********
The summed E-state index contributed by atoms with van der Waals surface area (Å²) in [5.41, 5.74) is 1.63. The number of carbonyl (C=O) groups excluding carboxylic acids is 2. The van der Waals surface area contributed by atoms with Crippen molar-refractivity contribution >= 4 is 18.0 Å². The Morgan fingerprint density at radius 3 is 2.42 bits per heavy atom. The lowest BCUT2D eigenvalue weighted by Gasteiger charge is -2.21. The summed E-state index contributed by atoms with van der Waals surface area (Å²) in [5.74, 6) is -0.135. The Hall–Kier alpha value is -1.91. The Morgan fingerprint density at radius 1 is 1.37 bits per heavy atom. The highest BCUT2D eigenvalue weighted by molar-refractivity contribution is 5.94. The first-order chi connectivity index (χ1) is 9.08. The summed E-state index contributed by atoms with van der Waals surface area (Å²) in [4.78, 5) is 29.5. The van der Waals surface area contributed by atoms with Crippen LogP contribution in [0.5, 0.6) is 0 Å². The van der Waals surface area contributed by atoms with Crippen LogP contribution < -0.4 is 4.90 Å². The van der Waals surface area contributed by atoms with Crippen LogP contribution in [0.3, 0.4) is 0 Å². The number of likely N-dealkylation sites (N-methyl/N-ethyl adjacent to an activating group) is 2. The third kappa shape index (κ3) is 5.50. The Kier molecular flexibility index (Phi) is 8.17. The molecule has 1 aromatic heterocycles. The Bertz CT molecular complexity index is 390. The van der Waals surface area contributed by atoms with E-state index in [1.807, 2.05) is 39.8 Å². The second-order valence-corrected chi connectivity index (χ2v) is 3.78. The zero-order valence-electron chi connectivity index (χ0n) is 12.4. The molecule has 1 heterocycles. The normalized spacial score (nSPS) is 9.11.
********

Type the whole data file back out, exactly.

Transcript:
The summed E-state index contributed by atoms with van der Waals surface area (Å²) in [5.41, 5.74) is 1.63. The number of carbonyl (C=O) groups excluding carboxylic acids is 2. The van der Waals surface area contributed by atoms with Crippen molar-refractivity contribution >= 4 is 18.0 Å². The Morgan fingerprint density at radius 3 is 2.42 bits per heavy atom. The lowest BCUT2D eigenvalue weighted by Gasteiger charge is -2.21. The summed E-state index contributed by atoms with van der Waals surface area (Å²) in [5.74, 6) is -0.135. The Hall–Kier alpha value is -1.91. The Morgan fingerprint density at radius 1 is 1.37 bits per heavy atom. The highest BCUT2D eigenvalue weighted by molar-refractivity contribution is 5.94. The first-order chi connectivity index (χ1) is 9.08. The summed E-state index contributed by atoms with van der Waals surface area (Å²) in [4.78, 5) is 29.5. The van der Waals surface area contributed by atoms with Crippen LogP contribution in [0.5, 0.6) is 0 Å². The van der Waals surface area contributed by atoms with Crippen LogP contribution < -0.4 is 4.90 Å². The van der Waals surface area contributed by atoms with Crippen LogP contribution in [0.3, 0.4) is 0 Å². The number of likely N-dealkylation sites (N-methyl/N-ethyl adjacent to an activating group) is 2. The third kappa shape index (κ3) is 5.50. The Kier molecular flexibility index (Phi) is 8.17. The molecule has 1 aromatic heterocycles. The Bertz CT molecular complexity index is 390. The van der Waals surface area contributed by atoms with E-state index in [1.807, 2.05) is 39.8 Å². The second-order valence-corrected chi connectivity index (χ2v) is 3.78. The zero-order valence-electron chi connectivity index (χ0n) is 12.4. The molecule has 1 heterocycles. The normalized spacial score (nSPS) is 9.11.